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Dolly Parton, Eminem and Lionel Richie among Rock Hall's 2022 inductees

The 2022 class of inductees include the Eurythmics, Dolly Parton, Lionel Richie, Carly Simon, Duran Duran, Pat Benatar and Neil Giraldo (not pictured) and Eminem. [Rock and Roll Hall of Fame]
The 2022 class of inductees include the Eurythmics, Dolly Parton, Lionel Richie, Carly Simon, Duran Duran, Pat Benatar and Neil Giraldo (not pictured) and Eminem.

The Rock and Roll Hall of Fame announced today the 2022 class of inductees. In addition to a diverse set of performers, several industry professionals will be honored Nov. 5 as the induction ceremony moves to Los Angeles. The festivities will also air at a later date via HBO. 

Pat Benatar and Neil Giraldo

First nominated in 2020, the 1980s arena rocker and her Cleveland-born husband and producer shot into the Hall of Fame this time. The New York-native won several Grammy awards for her powerful vocals and was regularly featured in the early days of MTV. 

Pat Benatar and husband Neil Geraldo on stage at Great Adventure in New Jersey during her 2007 Summer Tour. [Andrew F. Kazmierski / Shutterstock]

Duran Duran

This British-born, synth-pop group emerged from Birmingham, England, in the early 1980s and became leaders of a style called the New Romantic movement. The band’s career took a huge leap thanks to a series of cinematic music videos that played in heavy rotation on MTV. 

From left, Duran Duran members John Taylor, Roger Taylor, Nick Rhodes and Simon Le Bon pose together backstage before a concert at the Mayan Theatre in Los Angeles, Wednesday, March 23, 2011. [Chris Pizzello / AP]

Eminem

The white Detroit rapper walks into the hall of fame in his first year of eligibility. Groomed by L.A. producer/performer Dr. Dre, Eminem is one of the best-selling artists in pop music history.  Both he and Dr. Dre made surprise appearances at the 2021 inductions in tribute to fellow rap legend LL Cool J. 

Rapper Eminem performs at Yankee Stadium in New York on Sept. 13, 2010. [Jason DeCrow / AP]

Eurythmics

This British synth-pop duo also got a considerable career boost from the early days of MTV. Producer and instrumentalist Dave Stewart shaped the group’s sound, and Annie Lenox’s dominating vocals helped power the group through a series of hit singles throughout the 1980s. 

Annie Lennox and Dave Stewart of the Eurythmics perform at "The Night that Changed America: A Grammy Salute to the Beatles," on Monday, Jan. 27, 2014, in Los Angeles. [Zach Cordner / Invision / AP]

Dolly Parton

Despite Parton's concern that her country music stylings didn't qualify her for hall of fame status, voters begged to differ. Parton comes from a family of 12 children who grew up on a Tennessee farm in the 1950s. She started her recording career at the age of 13 and has since become an international star as a singer-songwriter, actress and entrepreneur.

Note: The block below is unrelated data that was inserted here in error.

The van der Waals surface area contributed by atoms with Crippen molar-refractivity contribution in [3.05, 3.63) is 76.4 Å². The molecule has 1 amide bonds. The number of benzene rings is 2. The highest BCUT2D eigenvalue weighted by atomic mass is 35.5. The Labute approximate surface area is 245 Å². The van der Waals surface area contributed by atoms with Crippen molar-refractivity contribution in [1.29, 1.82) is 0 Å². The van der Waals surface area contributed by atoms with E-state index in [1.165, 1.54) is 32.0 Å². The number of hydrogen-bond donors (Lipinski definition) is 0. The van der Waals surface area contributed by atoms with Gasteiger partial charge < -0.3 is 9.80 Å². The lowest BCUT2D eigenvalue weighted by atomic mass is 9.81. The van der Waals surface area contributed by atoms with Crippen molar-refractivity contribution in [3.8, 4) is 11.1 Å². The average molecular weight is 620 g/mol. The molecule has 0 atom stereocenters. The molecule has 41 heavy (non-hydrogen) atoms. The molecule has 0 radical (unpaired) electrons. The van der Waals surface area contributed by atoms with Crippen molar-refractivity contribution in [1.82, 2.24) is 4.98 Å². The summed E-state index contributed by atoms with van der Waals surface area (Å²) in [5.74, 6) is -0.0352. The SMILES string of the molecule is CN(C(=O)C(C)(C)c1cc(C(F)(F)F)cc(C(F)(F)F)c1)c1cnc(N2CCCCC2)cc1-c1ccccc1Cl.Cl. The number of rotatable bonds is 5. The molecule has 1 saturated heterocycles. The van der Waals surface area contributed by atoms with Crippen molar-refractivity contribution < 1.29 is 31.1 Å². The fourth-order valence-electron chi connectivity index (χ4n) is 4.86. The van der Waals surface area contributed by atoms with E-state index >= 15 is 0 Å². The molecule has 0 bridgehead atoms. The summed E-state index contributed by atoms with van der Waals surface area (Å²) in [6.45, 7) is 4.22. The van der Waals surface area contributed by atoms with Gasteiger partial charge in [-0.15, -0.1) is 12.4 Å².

Dolly Parton arriving to "Joyful Noise" Los Angeles Premiere on January 19, 2012, in California. [DFree / Shutterstock]

Lionel Richie

Richie took the soul-singing style he developed with the Commodores in the late 1970s into international stardom. As a singer-songwriter and producer, he was comfortable with music ranging from country to pop. In his first time on the Rock Hall ballot, Richie was fresh on voters’ minds thanks to his appearance during last year’s induction ceremony with his tribute to music executive Clarence Avant.

Lionel Richie playing Glastonbury Festival's Pyramid Stage in 2015. [Anthony Mooney / Shutterstock]

Carly Simon

A scion of the family that founded the Simon & Shuster publishing company, this singer-songwriter made a name for herself in the early 1970s with a series of confessional ballads that led to a string of gold records. 

Carly Simon attends movie "Clive Davis: The Soundtrack Of Our Lives" premiere at Radio City Music Hall in New York in 2017. [lev radin / Shutterstock]

Musical Excellence Award

Judas Priest 

A product of the heavy metal scene of Birmingham, England, that spawned Black Sabbath and Led Zeppelin in the early 1970s, Judas Priest helped create a new wave of metal towards the end of that decade. 

Jimmy Jam & Terry Lewis

Decked out in their fedoras, dark glasses and suits, this record-producing team helped make Janet Jackson just as famous (if not more so) than her brother Michael. Other notables from their stable of hitmakers include Mary J. Blige, Usher and Cherrelle.

Early Influence Award

Harry Belafonte

During the wave of acoustic music in New York in the 1950s, he popularized calypso and other forms of folk music. He was also an influential social activist in the mold of his hero Paul Robeson.

Elizabeth Cotten

She was a vastly influential singer-songwriter who only started playing out in her sixties. Her famous finger-picking style developed because she was left-handed and taught herself to play guitar holding the instrument upside down.

Ahmet Ertegun Award

Music executives Sylvia Robinson, Jimmy Iovine and Alan Grubman made their marks as industry professionals who nurtured major performers behind the scenes.

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